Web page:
Best of British: Castles
5th March 2014
A vital part of the country's military and social history, British castles are dramatic and rich with history. Take your pick from the royal courts of the Monarchy to some of our strongest wartime defenses - you'll find them scattered throughout the British Isles, from the gothic Edinburgh skyline to the magical Cornish coast. Whether you’re looking for gruesome ghost stories, brutal tales from the battlefield or a taste of Tudor life, we've picked out some of the best castles that Britain has to offer – all brimming with fascinating stories:
1. Winsor Castle
Originally built to protect the Norman's dominance of London but perhaps best known as a royal residence, Windsor castle covers 484,000 square feet in the English county of Berkshire. Once home to Henry VIII and now the preferred weekend home of Elizabeth I, it is the world's largest occupied castle. A very popular destination for tourists from across the globe, visitors have access to the lavish state apartments and St Georges Chapel, where the tombs of Henry VIII and Charles I rest.
2. Tintagel Castle
Set high on the dramatic coast of North Cornwall, Tintagel Castle's spectacular location only heightens the sense of mystery that surrounds it. Said to be the birthplace of Kind Arthur, you'll often find a storyteller there, ready to bring the legends of Arthur and his knights to life as you explore the magical ruins to the sound of the Atlantic crashing against the cliffs below.
3. Warwick Castle
A key attraction in the Midlands, Warwick has everything you could possibly want from an English castle. Described as the 'ultimate' castle, it is steeped in medieval history, myths and legends, and comes complete with dungeons, turrets, a moat and drawbridge. A perfect day out for the whole family, you can also enjoy a 'Flight of the Eagles' show, archery displays and jousting, along with a tour of the dungeons with actors bringing to life some of the most gruesome times in the castle's history.
4. Alnwick Castle
Known as the Winsor of the north, Alnwick castle is the second largest inhabited castle in England and one of Europe's most majestic. Home to the Duke and Duchess of Northumberland since the 14th Century, you'll discover everything from years of medieval history to the Percy family's opulent State Rooms and art collections. You might also recognize the castle from its role as Hogwarts in the famous Harry Potter films.
5. Edinburgh Castle
Dominating the skyline of the Scottish capital, Edinburgh Castle sits high on an extinct volcano. A medieval military stronghold, it has been held under the control of Edward I, Robert the Bruce and Oliver Cromwell. Visit to see St Margaret's Chapel (the oldest building in Edinburgh), the Scottish crown jewels, the Stone of Destiny (an ancient coronation seat) and it's cavernous stone war prisons.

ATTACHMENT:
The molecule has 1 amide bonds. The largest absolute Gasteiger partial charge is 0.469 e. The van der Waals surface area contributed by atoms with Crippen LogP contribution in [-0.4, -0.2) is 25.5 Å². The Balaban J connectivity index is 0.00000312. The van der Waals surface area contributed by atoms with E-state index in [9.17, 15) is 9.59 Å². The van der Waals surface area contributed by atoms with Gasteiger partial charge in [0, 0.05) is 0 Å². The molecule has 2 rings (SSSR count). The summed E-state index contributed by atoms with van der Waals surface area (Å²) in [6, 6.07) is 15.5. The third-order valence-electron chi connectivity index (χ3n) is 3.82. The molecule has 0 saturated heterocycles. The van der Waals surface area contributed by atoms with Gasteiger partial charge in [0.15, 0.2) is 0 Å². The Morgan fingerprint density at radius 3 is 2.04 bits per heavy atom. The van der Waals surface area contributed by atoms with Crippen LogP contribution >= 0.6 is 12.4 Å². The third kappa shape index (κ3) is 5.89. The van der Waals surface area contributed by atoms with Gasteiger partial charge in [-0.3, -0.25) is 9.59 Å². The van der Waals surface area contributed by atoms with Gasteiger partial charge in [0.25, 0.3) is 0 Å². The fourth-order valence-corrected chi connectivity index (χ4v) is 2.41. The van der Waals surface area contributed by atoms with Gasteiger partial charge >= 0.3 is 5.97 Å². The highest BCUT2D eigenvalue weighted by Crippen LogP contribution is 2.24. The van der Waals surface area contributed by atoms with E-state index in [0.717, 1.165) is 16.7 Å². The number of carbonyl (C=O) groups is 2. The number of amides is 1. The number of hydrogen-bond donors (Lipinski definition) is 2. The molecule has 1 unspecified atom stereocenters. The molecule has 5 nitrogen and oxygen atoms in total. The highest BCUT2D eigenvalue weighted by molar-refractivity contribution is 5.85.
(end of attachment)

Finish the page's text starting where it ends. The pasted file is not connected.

6. Caernarfon Castle
Originally a Roman fort, Caernarfon Castle was rebuilt in 1283 by Edward I, as a means of intimidating the rebellious Welsh. It came under attack in an uprising led by Madog ap Llewelyn in 1294, then again by Owain Glyndwr in 1403. In 1911, Edward VIII was invested there, as was Prince Charles in 1969. The castle eventually became a UNESCO World Heritage Site in 1986.
7. Corfe Castle
Perched high on a hill, in the heart of the Dorset's Isle of Purbeck, sits the jagged ruins of Corfe Castle. Full of charm, surrounded by cobbled streets and rows of quintessentially English cottages, it has been suggested that Corfe might have once been one of the most important castles in England. Built by William the Conqueror, the castle was owned by the Crown until it was sold by Elizabeth I. Eventually, in 1645, the castle was partially demolished by order of Parliament. The castle is now owned by the National Trust and open to the public.
8. Bamburgh Castle
Not far from nearby Dunstanburgh and Lindisfarne, the sight of Bamburgh Castle has been home to a fort of some kind since prehistoric times. The Normans built a new castle in the 11th century which, unfortunately, simply decayed until a Victorian industrialist paid for its restoration. Sitting on an outcrop of volcanic rock above the choppy North Sea, its dramatic location makes it a popular location for weddings and filming - you might recognize it from Elizabeth, starring Cate Blanchett.
9. Dover Castle
Known as the 'Key to England', this stunning castle sits high above the famous White Cliffs of Dover - a great protector of our south coast. Over 20 centuries old, it has been both a home to the royal court and military base in every European war that involved Britain. It's secret wartime tunnels, extravagant Great Tower and fascinating exhibitions are a must-see.
10. Dunstanburgh Castle
Another favourite from Northumberland, Dunstanburgh is perhaps the most dramatic castle in the northeast but, due to its remoteness, it remains off the beaten track. The Earl of Lancaster began building work in 1313 but was eventually executed nine years later. John of Gaunt took over but its history is fairly uneventful until it fell victim to the War of the Roses in the 1460s. It never recovered and today, its grand ruins dominate some of the most beautiful coast in the north.
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